The last few weeks have been busy in the Toronto Art market. With sales of Canadian, Inuit and Asian Art, it was a great opportunity to see what’s happening in these respective fields.
I was also (finally) able to send off my latest contribution to Orientations Magazine in Hong Kong. It is a commentary on whether or not Asian Art museums should be displaying items that correlate to ‘big-ticket’ sales in the current auction market.
I used three Imperial porcelain examples from the Royal Ontario Museum’s storage to list out some of the pros and cons. As you know, not every object in a museum can be displayed, and many ‘highlights’ are stored away from the public. This article will be out in the Jan/Feb 2017 issue and I’ll go more in depth once it is officially published.
Finally in mid-November, I took a two-day road trip to Manheim, Pennsylvania (approximately two hours west of Philadelphia) to examine a collection of late Ming blue and white porcelain up for sale. All of these came from a single-owner estate, and despite the seven (!) hour drive to get there, it was well worth the effort.
These porcelain wares were all purchased from Sotheby’s and Christie’s New York from 1997 to 2000, and were accompanied by their original auction receipts. I have attached photos of a selection below.
1. A Large Blue and White Porcelain Figural Charger, Ming Dynasty, Wanli Mark and Period (1573-1620)
Diameter 12 inches
Previously purchased from Christie's New York, September 16, 1998, lot 366
A very rare and attractive charger decorated with a central Doaist deity and attendant greeting three figures. The border is decorated with a band of typical late Ming dragons and phoenixes.
2. A Blue and White Dragon Jar, Ming Dynasty, Wanli Mark and Period (1573-1620)
Height 5.25 inches
Previously purchased from Christie's New York,'The Jingguantang Collection Part II', March 20, 1997, lot 87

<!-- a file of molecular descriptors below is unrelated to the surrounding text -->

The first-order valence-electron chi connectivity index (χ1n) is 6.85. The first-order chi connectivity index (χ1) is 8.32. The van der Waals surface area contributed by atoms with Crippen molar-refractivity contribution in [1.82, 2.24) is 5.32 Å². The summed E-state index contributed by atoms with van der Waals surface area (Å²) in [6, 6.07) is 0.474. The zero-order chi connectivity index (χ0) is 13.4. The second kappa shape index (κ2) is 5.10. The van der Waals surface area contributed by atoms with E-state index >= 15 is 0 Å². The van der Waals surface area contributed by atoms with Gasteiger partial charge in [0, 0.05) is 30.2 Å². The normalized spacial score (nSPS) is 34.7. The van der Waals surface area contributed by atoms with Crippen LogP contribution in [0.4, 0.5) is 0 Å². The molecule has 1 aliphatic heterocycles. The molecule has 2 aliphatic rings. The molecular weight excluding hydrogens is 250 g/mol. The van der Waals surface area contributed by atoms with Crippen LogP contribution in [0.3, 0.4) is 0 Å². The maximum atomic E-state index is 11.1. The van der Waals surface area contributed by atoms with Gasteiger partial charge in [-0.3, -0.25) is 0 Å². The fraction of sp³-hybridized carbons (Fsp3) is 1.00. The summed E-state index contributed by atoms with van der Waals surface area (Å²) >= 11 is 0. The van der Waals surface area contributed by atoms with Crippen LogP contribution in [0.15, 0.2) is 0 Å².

The jar features a very elegant pair of dragons chasing the flaming pearl of wisdom above a a band of ocean waves. I really like the different variations of cobalt blue throughout the porcelain body, especially those found on the jar's 'lotus and scrolling vine' decorated shoulder.
3. A Large and Blue and White 'Shou-Character' Jar, Ming Dynasty Wanli Mark and Period (1573-1620)
Height 9.25 inches
Previously purchased from Christie's New York, September 16, 1998, lot March 20, 1997, lot 365
A large and heavily potted jar, each of the four sides decorated with a stylized 'shou' (longevity) character in the form of a tree. The cobalt blues feature different intensities making the design very pleasing to the eye. This vase was formerly owned by the great Hong Kong collector T. T. Tsui, an important businessman and museum benefactor.
4. A Large Ming-Style Blue and White Bowl, Qing Dynasty, Yongzheng Mark and Period (1722-1735)
Diameter 10.25 inches
Previously purchased from Christie's New York, September 16, 1999, lot 325
Not late Ming, but an extremely unusual bowl for the Yongzheng period. Qing Dynasty Ming-Style bowls are seldom of this large size. The design of lotus blooms and leafy tendrils are typical patterns from the 15th and 16th Century, and the varying intensities of the cobalt blue is mimicking the 'heaping and piling' effect of Ming blue and whites.